Microsoft Is Wrong About SMS-Based Two-factor Authentication

Microsoft wants everyone to stop using SMS-based authentication. Their cybersecurity heart is in the right place but their logic is wrong. SMS-based two-factor authentication (2FA) is convenient, fast, doesn't require any additional apps and has a very low learning curve. They are correct in saying that it is flawed, but not for the reasons they think.

Microsoft's (and everyone else's) fundamental flaw in the argument against using SMS as the two-factor authentication method is that they are only considering SMS messages sent TO the phone. Those messages are inherently insecure for a variety of reasons. SMS messages by definition aren't secure because the codes are sent in clear text. Moreover, codes can appear on a phone's preview screen even when locked. In addition, having to enter a code on a web page introduces the potential for man in the middle (MITM) attack in addition to the hijacking of the inbound SMS.

However, like most other critics of SMS-based authentication they're missing a fundamental side of the equation: Phones work in both directions. Sending a code in a text FROM a phone is vastly more secure than sending one TO a phone. SMS authentication messages sent from phones are less vulnerable to hacking for a variety of reasons - but mostly for one big one that carriers implemented long ago.

Every phone has a unique "fingerprint" comprised of a combination of its IMEI (a kind of serial number for mobile devices) and the phone number assigned to it. Messages sent to carrier-sanctioned “short codes” cannot be spoofed to appear as though they come from another number. Why? Carriers prevented that long ago in order to stop two phones from using the same number, which would cost them money. The IMEI/phone number (the "fingerprint") matching process stops messages sent from a phone attempting to spoof a phone number because the number won't match the IMEI in the carrier's registration records. The result is that a mobile-originated 2FA message would never even reach the authentication server, thus eliminating any possibility of a false authentication.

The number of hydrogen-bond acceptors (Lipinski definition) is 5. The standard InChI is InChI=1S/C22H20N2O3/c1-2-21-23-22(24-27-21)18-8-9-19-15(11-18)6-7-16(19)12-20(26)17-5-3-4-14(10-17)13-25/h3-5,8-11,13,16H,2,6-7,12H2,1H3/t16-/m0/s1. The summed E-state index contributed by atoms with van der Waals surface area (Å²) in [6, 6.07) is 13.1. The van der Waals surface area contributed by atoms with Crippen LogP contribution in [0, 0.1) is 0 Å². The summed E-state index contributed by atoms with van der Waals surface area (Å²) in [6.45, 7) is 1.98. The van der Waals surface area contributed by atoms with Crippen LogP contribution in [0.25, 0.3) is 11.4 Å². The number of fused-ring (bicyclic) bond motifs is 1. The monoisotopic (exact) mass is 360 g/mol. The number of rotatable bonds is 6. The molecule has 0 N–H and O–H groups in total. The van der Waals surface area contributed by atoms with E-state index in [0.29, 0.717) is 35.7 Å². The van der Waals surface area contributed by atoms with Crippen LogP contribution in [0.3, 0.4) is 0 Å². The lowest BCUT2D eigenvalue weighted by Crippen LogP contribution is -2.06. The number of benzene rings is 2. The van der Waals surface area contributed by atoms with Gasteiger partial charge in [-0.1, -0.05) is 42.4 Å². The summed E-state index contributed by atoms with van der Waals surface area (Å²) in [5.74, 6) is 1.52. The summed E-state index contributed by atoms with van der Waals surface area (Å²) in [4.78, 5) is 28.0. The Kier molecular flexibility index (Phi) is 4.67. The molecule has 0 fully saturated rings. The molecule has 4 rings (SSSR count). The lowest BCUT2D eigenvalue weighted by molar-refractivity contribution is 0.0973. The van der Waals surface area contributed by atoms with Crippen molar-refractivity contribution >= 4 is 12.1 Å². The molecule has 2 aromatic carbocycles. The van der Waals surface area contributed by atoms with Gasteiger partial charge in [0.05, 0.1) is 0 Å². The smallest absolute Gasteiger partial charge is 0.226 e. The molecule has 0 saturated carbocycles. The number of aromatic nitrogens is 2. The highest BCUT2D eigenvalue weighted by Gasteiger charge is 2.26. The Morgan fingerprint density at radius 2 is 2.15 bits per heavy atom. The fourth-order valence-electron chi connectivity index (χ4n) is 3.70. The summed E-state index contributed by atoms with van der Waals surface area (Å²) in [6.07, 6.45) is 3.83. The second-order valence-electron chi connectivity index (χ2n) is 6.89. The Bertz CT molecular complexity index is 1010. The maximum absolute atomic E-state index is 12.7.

The phone's "fingerprint" virtually eliminates any hacking when sending an authentication message via SMS. Add to this two additional factors and it becomes clear that this method is significantly superior to the current SMS 2FA method: First, man-in-the-middle attacks are completely eliminated (there's no web page into which a code must be entered). Second, sending an authentication text from a stolen phone is almost impossible because the phone has to be unlocked in order to send a text message.

The text-TO-phone SMS 2FA method is flawed in many ways but text-FROM-phone is not. Let's not throw the SMS-2FA-baby out with the authentication bath water.

About the Author

Scott Goldman is the CEO of TextPower, Inc.

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